LRO Takes Closer Look at Apollo 17 Landing Site

by Nancy Atkinson on October 28, 2009

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The Apollo 17 Lunar Module Challenger descent stage comes into focus from the new lower 50-km mapping orbit, image width is 102 meters [NASA/GSFC/Arizona State University].
The Lunar Reconnaissance Orbiter maneuvered into its 50-km mapping orbit on September 15, which enables it to take a closer look at the Moon than any previous orbiter. This also allows for comparing previous images taken by LRO when it was at its higher orbit. Here’s the Apollo 17 landing site: just look at what is all visible, especially in the image below! These images have more than two times better resolution than the previously acquired images.

Region of Taurus-Littrow valley around the Apollo 17 landing site. NASA/GSFC/Arizona State University.

Region of Taurus-Littrow valley around the Apollo 17 landing site. NASA/GSFC/Arizona State University.

At the time of this recent pass, the Sun was high in the sky (28° incidence angle) helping to bring out subtle differences in surface brightness. The descent stage of the lunar module Challenger is now clearly visible, at 50-cm per pixel (angular resolution) the descent stage deck is eight pixels across (four meters), and the legs are also now distinguishable. The descent stage served as the launch pad for the ascent stage as it blasted off for a rendezvous with the command module America on December 14, 1972.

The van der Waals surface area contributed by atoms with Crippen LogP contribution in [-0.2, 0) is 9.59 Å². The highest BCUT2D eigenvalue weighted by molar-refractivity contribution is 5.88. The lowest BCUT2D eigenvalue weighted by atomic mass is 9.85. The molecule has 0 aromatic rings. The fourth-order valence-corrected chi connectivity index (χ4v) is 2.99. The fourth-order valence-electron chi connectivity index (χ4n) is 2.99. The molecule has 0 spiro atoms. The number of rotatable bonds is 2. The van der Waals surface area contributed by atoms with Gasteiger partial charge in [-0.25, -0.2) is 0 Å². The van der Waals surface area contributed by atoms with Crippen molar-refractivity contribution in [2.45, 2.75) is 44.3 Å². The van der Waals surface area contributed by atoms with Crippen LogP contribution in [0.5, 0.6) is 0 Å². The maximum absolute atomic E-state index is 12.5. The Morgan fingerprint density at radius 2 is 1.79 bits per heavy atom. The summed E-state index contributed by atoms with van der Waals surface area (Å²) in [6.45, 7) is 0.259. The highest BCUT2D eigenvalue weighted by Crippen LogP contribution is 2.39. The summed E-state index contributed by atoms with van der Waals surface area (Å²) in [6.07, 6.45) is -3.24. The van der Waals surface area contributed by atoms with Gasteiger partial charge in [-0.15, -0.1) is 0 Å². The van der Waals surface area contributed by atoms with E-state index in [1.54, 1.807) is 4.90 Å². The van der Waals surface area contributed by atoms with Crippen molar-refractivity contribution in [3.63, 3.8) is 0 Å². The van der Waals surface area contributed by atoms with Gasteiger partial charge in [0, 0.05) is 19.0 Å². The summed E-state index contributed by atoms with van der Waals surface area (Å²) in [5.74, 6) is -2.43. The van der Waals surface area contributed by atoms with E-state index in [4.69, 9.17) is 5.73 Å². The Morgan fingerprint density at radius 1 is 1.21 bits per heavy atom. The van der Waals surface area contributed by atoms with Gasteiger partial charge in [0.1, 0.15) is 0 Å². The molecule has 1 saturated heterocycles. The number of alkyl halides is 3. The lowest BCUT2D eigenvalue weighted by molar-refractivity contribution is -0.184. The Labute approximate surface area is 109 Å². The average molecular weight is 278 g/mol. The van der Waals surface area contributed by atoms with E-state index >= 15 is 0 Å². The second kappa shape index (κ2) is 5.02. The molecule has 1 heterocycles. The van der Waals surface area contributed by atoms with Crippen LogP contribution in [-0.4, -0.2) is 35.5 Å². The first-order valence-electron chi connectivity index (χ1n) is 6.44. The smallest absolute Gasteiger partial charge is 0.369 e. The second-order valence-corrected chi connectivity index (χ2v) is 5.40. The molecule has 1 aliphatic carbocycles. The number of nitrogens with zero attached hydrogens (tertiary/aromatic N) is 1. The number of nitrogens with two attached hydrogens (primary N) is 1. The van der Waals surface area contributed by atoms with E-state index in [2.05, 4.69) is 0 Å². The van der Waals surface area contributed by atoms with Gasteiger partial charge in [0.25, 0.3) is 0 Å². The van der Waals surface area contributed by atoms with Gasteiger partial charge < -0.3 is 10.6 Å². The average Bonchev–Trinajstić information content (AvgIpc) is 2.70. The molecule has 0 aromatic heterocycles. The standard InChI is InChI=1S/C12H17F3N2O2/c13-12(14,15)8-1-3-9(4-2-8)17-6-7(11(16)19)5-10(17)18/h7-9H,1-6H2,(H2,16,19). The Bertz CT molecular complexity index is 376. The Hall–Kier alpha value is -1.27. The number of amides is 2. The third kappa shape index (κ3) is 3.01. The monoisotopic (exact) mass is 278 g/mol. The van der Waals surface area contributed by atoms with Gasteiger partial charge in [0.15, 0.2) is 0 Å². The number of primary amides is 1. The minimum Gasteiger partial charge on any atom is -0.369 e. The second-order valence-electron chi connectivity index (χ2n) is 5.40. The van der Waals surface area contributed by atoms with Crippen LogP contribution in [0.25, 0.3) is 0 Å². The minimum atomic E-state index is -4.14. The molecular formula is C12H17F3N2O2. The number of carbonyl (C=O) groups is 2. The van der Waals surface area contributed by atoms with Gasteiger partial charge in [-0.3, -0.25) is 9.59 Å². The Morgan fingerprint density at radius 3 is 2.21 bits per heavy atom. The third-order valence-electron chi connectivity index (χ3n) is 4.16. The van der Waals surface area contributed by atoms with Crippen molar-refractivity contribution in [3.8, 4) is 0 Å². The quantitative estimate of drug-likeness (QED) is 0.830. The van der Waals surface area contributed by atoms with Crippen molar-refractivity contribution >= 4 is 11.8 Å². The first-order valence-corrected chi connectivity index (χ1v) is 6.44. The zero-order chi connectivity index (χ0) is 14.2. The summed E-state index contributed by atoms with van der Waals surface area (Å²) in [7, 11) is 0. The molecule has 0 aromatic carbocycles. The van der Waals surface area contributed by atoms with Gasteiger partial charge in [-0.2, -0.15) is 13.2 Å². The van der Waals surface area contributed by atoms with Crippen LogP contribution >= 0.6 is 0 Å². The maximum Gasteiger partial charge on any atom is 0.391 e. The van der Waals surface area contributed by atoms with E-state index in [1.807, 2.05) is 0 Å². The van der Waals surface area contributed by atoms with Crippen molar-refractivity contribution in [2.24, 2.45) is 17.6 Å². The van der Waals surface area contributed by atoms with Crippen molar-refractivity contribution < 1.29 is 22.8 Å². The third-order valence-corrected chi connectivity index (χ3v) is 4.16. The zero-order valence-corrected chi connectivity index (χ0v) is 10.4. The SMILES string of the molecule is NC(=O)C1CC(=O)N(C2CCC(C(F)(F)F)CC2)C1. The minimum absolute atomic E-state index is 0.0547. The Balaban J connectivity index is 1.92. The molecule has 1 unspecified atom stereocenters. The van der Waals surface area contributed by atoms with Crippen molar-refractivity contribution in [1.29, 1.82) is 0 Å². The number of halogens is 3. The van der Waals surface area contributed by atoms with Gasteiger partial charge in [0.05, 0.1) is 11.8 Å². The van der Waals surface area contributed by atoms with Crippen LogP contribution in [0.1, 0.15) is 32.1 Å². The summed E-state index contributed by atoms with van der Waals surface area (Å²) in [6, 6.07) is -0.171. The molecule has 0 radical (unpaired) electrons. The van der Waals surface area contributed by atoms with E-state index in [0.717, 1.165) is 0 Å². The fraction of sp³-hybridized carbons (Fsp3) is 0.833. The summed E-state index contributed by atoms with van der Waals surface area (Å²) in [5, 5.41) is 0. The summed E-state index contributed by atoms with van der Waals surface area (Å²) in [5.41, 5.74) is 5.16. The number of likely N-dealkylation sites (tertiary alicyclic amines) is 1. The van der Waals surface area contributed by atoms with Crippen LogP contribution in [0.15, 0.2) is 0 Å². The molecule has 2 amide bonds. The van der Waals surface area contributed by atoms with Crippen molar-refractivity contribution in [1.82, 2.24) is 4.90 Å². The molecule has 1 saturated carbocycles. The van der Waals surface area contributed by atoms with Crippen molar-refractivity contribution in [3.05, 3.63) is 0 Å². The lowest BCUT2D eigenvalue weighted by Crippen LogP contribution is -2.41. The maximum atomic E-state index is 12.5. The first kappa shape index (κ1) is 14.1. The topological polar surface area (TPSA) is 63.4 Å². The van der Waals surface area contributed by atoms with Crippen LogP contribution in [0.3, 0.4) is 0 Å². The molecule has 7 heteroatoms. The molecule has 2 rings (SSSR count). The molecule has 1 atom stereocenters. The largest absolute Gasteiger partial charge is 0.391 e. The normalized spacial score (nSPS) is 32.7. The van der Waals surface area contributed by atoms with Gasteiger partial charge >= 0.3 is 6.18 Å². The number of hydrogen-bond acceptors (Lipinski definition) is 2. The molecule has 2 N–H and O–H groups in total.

Also visible is the ALSEP, the Apollo Lunar Surface Experiments, which for Apollo 17 included 1) Lunar Seismic Profiling Experiment (geophones), 2) Lunar Atmospheric Composition Experiment (LACE) to measure the composition of the Moon’s extremely tenuous surface bound exosphere, 3) Lunar Ejecta and Meteorites (LEAM) experiment, 4) central station, 5) Heat Flow Experiment, 6) all powered by a Radioisotope Thermoelectric Generator (RTG). Below is how it looked from the surface, taken by the Apollo astronauts.

View of the ALSEP looking south-southeast.  Credit: NASA

View of the ALSEP looking south-southeast. Credit: NASA

Compare these most recent images to one taken previously.

Apollo 17 LRO. Credit: NASA

Apollo 17 LRO. Credit: NASA

See more images from LRO’s previous looks at the Apollo landing sites

See more at the LROC site.

About 

Nancy Atkinson is Universe Today's Senior Editor. She also works with Astronomy Cast, and is a NASA/JPL Solar System Ambassador.

Tyndall November 3, 2009 at 10:45 PM

Sorry to bust your bubble folks but the Apollo 17 mission was never in doubt. The conspiricy theory is about the FIRST landing ONLY! This mission was YEARS AFTER THAT & also after the almost tragic Apollo 13 mission. Get me some pictures of that & we can finally put the issue to rest.
As for Hubble, it was designed to look at the darkest areas of space & as the moon is the brightest thing in the night sky, pics of it would be very dificult to get without over-exposure… Something you would know if you really worked on it, along with how to spell its name correctly.

Paul Eaton-Jones November 11, 2009 at 8:43 AM

I remember watching the whole of the Apollo programme and landings [as well as the Mercury, Gemini, Vostok, Voskhod etc] with bated breath and sense of wonderment and thinking when A17 left the Moon, “Within 15 years I’ll be there too”. Had things gone to plan I would have been holidaying there! I’m now 54 and feel that those pictures of the landing sites will be the only ones I’ll see never mind setting foot there. All very disappointing.

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